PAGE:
DEA Washington Commemorates African American History Month with Smithsonian Museum Tour
Feature Article by DEA Washington Public Information Officer
Last week, to commemorate African American History Month, DEA Washington Division SAC Jarod Forget hosted a tour of the National Museum of African American History and Culture in Washington, D.C., for Division employees.
Division employees joined SAC Forget through a wealth of informative and moving galleries and interactive exhibits. The tour included over a mile of walking exhibits depicting the history of African Americans in the U.S.
The museum’s layout is five floors covering the time periods when Africans first arrived in the U.S. in the 15th century through the present day. Starting with an overview of the museum, tour guides explained the meaning and impact of African American history in America from many perspectives. From the first exhibit, Slavery & Freedom, to the recreation of a slave cabin from the Point of Pines Plantation in South Carolina, to walking through an actual Segregation Era train car from about 1918 – the tour was very educational.
The museum offered an insight on the extremely complex story of African American history and culture; one of both uplift and tragedy, with incredibly designed spaces including a vast atrium. The three-level “History” section focused on broad themes of slavery, segregation, and the civil rights movement of the 1960s. They also held some of the oldest and most disturbing material. The “Community” galleries upstairs included large and enticingly designed sections devoted to African Americans in the military, sports, art and politics.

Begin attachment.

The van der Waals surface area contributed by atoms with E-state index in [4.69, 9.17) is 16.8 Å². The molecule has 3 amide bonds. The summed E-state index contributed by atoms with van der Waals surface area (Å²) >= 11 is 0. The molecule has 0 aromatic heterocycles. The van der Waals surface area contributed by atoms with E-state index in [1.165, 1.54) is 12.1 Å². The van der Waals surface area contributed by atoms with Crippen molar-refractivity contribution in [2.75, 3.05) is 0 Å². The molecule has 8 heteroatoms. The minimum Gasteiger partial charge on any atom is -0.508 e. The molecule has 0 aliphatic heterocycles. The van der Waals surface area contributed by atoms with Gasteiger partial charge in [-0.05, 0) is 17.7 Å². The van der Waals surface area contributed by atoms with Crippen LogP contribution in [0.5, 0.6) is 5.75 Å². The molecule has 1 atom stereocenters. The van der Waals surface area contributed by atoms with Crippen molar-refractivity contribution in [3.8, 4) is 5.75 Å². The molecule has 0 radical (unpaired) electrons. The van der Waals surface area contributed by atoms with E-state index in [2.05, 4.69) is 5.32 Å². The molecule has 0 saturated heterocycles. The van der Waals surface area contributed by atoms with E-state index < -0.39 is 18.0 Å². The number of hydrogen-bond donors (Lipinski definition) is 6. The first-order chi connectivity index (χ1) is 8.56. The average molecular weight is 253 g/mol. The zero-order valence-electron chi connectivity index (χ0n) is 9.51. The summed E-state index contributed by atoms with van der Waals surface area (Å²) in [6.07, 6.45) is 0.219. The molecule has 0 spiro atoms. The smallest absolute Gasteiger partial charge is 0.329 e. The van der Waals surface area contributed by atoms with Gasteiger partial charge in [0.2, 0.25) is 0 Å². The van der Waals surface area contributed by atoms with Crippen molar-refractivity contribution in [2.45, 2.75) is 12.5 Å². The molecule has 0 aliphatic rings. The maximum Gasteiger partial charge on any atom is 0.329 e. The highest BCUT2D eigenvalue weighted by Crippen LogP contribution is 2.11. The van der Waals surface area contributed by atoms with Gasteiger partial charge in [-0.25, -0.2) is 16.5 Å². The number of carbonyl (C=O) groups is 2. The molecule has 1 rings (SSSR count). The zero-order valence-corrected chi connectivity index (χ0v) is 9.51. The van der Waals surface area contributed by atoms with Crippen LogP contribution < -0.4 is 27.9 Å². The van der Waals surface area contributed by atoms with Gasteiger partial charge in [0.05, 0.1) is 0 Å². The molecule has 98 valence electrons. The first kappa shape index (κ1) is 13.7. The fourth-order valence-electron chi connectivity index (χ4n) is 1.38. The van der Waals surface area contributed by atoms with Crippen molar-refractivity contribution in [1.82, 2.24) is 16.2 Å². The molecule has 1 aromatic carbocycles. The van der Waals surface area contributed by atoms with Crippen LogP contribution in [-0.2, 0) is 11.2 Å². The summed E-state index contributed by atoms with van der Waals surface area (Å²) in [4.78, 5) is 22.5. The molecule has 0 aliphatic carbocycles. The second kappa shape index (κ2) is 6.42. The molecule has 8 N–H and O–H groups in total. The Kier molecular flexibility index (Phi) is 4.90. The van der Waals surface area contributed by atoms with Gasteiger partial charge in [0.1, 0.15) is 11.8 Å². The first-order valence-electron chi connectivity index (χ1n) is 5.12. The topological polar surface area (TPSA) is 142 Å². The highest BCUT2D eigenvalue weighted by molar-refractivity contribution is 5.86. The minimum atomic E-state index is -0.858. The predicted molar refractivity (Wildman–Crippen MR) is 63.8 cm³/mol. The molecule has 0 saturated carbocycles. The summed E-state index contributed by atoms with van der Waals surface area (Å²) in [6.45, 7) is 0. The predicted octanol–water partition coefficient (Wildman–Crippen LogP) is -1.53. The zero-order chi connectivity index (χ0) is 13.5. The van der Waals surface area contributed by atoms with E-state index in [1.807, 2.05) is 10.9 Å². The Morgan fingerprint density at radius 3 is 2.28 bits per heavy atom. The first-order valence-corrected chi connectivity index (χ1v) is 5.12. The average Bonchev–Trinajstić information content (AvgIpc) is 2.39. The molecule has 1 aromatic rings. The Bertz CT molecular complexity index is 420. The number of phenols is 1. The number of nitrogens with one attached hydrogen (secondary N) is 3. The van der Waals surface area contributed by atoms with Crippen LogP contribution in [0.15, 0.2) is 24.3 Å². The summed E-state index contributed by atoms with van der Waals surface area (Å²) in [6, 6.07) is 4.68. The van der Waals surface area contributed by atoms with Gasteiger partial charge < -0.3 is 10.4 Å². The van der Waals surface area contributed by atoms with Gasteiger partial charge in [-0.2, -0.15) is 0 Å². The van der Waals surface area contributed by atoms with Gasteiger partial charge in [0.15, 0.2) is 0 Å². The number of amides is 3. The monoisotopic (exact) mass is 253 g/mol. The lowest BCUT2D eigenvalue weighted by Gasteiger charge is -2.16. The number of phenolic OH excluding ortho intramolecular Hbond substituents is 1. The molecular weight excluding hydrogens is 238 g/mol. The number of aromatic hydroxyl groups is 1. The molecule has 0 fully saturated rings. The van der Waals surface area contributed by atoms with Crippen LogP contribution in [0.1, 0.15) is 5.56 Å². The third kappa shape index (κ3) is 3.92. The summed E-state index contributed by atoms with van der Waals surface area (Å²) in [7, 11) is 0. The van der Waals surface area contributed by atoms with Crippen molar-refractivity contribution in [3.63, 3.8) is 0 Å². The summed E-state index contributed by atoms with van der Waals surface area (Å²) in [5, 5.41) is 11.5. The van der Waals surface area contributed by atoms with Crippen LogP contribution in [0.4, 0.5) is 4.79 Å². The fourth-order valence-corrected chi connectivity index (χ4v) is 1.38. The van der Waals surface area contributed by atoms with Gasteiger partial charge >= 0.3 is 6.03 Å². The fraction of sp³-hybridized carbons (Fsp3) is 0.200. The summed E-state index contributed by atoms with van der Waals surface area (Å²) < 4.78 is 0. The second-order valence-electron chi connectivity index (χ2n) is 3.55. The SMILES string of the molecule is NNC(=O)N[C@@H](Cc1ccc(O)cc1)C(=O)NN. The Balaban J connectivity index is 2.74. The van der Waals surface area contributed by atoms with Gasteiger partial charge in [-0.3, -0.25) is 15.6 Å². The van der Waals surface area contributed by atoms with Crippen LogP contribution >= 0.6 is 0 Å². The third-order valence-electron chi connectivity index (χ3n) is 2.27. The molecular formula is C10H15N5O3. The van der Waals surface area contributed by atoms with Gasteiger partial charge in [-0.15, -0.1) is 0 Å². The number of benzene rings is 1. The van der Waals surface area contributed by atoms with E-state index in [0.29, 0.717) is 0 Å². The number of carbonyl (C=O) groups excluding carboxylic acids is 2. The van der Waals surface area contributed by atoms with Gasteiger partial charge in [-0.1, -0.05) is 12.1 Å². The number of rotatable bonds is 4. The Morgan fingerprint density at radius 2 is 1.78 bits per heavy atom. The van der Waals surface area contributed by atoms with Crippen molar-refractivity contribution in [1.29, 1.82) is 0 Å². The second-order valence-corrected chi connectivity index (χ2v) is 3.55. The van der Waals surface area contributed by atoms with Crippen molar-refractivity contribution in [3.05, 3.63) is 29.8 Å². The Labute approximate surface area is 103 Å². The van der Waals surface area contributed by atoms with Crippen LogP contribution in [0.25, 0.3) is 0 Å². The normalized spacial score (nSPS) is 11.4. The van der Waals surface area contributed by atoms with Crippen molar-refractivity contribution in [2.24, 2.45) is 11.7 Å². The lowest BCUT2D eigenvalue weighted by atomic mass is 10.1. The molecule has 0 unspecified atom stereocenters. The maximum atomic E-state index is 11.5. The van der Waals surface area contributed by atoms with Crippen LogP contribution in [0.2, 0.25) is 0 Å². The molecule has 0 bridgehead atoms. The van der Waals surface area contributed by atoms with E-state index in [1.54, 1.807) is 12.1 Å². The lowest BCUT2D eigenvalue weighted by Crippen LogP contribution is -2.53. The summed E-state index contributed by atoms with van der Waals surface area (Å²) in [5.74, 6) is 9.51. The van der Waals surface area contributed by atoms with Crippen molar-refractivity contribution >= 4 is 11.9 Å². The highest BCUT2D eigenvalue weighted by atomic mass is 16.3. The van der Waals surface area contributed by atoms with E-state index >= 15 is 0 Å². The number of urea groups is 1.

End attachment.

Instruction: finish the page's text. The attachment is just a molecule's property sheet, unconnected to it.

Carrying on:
The tour was put together by the DEA Washington’s Diversity Coordinator, Lynette Davis, and was part of the Division’s month-long commemoration of National African American History Month – honoring the contributions and history of the African American community.
“To be successful, we must build upon our foundation of diversity,” said SAC Forget, “This tour helped us learn and more deeply reflect on the accomplishments of African Americans throughout U.S. history, and to consider what diversity will mean to us in the future – a topic of particularly rich context and depth here in our Nation’s Capital.”
The annual commemoration of National African American History Month is part of the agency’s ongoing commitment to diversity. “We are part of the same team, with the same goal – to protect our communities,” said SAC Forget.